Obviously if you are playing with friends that won’t hold back and will rag on each other, Imaginiff is fine the way it is meant to be played. I would definitely make sure that everybody in your group has a sense of humor and doesn’t mind being insulted (even though the answers are pretty tame and some don’t even have an insulting answer). However, if you are playing with your family and don’t want any arguments or hurt feelings, I definitely recommend playing with fictional characters, celebrities, and other real-life people you love or hate. It will make your games so much more fun and have you laughing out loud. Adding a blank canvas character (like our Alien Bob) could also be a fun idea as long as your group is creative and not particularly competitive (since this obviously adds a lot more luck to the game since you have to guess that your version of the character is the same as your opponents’ versions). It is a very fun experience to build a character completely from scratch.

Imaginiff is definitely better with more players, it is a party game after all. We played with only four players and it was way too easy to match with the top answer. With four players you just have to match one other person and you will at least tie for the top vote getter. The game can support up to eight players and I definitely recommend playing with at least five or six (preferably the full eight).

Compared to most party games, Imaginiff isn’t even in the same realm of raunchiness or inappropriateness. This definitely isn’t Cards Against Humanity, the worst cards we had only had slight insults on them (for example a card that asks what role the person would play in a court of law includes “defendant” as a possible answer). The game isn’t for children but not because of the subject matter, just because they won’t understand a lot of the questions or answers and even if they do, they probably wouldn’t enjoy a party game like this. The box says the game is for ages 10 and up (other versions have raised the recommended age to 12 or even higher) but I personally think only teenagers or older players will enjoy Imaginiff.

Outside of not really being a great “game” from a gaming standpoint (which the fun factor more than makes up for), the only other real problem with Imaginiff is the lack of cards. The version I played only has 183 question cards, which really isn’t that many. It doesn’t sound too bad but even in a four player game like ours, we went through 20-30 cards per game (and that amount will only get higher as the number of players increases). That means that you will only get through about six games of Imaginiff before you start seeing repeat questions. However, the game does have some re-playability since the names on the board can be changed and if you get a repeat question, it will likely be about somebody else than the first time it was asked. Buffalo Games still should have included at least twice as many cards as they did. The Mattel version has raised the amount of question cards to 264 but that still isn’t enough.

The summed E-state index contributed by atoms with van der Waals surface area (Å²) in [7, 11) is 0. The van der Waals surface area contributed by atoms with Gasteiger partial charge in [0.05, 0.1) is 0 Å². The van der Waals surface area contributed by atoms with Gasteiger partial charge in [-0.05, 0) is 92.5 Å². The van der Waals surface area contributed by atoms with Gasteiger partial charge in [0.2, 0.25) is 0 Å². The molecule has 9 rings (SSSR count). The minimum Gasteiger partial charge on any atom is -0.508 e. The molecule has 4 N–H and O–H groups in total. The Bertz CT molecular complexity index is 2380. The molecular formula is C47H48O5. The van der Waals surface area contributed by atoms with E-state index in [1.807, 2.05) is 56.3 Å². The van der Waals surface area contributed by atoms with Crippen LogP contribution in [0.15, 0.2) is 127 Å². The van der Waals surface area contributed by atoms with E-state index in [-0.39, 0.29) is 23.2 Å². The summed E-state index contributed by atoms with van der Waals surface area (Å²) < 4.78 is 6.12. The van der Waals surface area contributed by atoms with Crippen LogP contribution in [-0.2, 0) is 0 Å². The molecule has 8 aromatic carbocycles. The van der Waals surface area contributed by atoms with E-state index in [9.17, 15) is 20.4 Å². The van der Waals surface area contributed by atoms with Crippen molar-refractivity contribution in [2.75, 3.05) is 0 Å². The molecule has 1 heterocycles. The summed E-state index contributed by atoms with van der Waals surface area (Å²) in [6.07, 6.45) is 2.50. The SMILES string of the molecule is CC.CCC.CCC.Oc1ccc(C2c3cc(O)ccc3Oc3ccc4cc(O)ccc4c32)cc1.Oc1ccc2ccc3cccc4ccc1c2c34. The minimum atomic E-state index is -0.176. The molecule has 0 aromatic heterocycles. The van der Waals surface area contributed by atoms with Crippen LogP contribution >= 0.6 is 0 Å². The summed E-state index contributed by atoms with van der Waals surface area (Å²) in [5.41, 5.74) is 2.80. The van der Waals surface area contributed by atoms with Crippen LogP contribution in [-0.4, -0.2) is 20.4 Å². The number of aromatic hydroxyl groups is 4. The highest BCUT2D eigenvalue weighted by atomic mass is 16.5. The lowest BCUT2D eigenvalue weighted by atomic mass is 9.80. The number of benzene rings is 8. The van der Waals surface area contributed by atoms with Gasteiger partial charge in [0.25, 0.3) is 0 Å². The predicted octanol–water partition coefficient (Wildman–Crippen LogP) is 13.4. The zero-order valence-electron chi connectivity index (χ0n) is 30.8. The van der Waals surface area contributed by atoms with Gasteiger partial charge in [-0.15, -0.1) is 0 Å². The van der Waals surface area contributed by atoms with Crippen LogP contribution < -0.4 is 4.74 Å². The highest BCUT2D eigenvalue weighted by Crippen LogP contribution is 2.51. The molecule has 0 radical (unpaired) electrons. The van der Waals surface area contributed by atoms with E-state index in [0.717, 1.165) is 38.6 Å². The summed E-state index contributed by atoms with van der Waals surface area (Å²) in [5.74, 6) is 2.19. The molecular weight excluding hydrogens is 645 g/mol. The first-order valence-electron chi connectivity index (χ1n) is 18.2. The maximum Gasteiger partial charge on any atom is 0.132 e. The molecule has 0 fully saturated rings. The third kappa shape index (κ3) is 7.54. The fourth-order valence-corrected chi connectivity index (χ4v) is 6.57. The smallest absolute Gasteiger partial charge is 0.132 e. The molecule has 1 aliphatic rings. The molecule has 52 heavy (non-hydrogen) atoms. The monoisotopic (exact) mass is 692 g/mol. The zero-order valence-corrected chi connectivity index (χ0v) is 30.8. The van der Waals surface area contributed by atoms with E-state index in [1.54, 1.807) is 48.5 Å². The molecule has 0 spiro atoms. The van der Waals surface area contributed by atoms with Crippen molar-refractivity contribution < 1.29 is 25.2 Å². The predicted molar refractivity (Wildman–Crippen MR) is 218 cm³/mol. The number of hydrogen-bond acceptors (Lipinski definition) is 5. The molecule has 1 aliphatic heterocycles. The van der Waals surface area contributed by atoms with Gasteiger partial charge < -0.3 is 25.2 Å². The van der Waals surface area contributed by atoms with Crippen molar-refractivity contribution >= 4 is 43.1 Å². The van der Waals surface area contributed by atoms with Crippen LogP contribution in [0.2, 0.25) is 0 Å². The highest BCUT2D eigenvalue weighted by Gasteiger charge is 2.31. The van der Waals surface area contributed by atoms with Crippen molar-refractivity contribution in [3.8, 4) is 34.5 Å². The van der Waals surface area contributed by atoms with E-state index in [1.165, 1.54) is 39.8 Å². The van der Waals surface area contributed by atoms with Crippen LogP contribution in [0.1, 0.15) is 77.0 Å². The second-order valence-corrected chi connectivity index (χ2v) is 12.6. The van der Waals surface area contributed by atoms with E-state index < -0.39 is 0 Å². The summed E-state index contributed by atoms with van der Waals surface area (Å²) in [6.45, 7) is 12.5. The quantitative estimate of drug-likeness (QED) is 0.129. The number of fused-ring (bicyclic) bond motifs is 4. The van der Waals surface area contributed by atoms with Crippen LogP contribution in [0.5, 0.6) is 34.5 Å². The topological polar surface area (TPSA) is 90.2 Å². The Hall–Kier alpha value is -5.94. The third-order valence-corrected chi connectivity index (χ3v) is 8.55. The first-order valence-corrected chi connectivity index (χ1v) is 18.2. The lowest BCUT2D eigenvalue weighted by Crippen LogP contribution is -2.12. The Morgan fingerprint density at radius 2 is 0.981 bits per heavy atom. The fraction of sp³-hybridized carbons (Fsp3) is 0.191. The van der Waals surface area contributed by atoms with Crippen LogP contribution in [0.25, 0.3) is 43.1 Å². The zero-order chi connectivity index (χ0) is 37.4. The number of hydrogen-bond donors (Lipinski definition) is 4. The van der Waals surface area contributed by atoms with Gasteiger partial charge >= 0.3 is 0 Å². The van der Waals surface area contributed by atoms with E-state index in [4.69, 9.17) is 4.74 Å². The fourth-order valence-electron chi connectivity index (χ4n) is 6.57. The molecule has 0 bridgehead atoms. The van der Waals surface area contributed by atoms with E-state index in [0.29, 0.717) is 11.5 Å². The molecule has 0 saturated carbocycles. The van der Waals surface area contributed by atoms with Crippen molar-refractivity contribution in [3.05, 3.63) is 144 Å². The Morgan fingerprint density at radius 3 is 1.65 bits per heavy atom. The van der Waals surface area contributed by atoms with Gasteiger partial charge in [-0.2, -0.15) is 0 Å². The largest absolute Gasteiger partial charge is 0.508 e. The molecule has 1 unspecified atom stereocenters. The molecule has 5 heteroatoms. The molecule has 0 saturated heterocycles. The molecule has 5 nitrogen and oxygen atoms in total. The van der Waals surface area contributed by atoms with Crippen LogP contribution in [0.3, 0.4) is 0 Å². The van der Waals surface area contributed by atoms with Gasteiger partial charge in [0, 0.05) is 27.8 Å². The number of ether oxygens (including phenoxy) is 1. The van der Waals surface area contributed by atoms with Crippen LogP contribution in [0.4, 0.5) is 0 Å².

The card stock for the question cards is also kind of poor and the cards are a lot bigger than they would have had to be. The rest of the components are just average quality. The board erases fine but it would be very easy to accidentally move your piece the wrong way (the board layout is quite odd).

At the time of this review, Imaginiff is very cheap to buy. New copies are less than $20 on Amazon and used copies are dirt cheap. It is also a very common find at thrift stores, I will almost always see a copy of the game in at least one thrift store during a thrifting run (for $2-3 or even less). Even though I haven’t played it, based on the new card types the Mattel version has I would probably pick that version of the game but if you find a great deal on one of the older versions, they are worth picking up as well.

Final Verdict:

Imaginiff is a party game so it really isn’t a great game from a gaming standpoint. It is more of a game to play when you just want to have fun and insult some people instead of playing a highly competitive game. Jokes will be told, feelings may be hurt (just slightly), and quite a few laughs will be had. If you like party games (especially less raunchy ones), Imaginiff is definitely for you.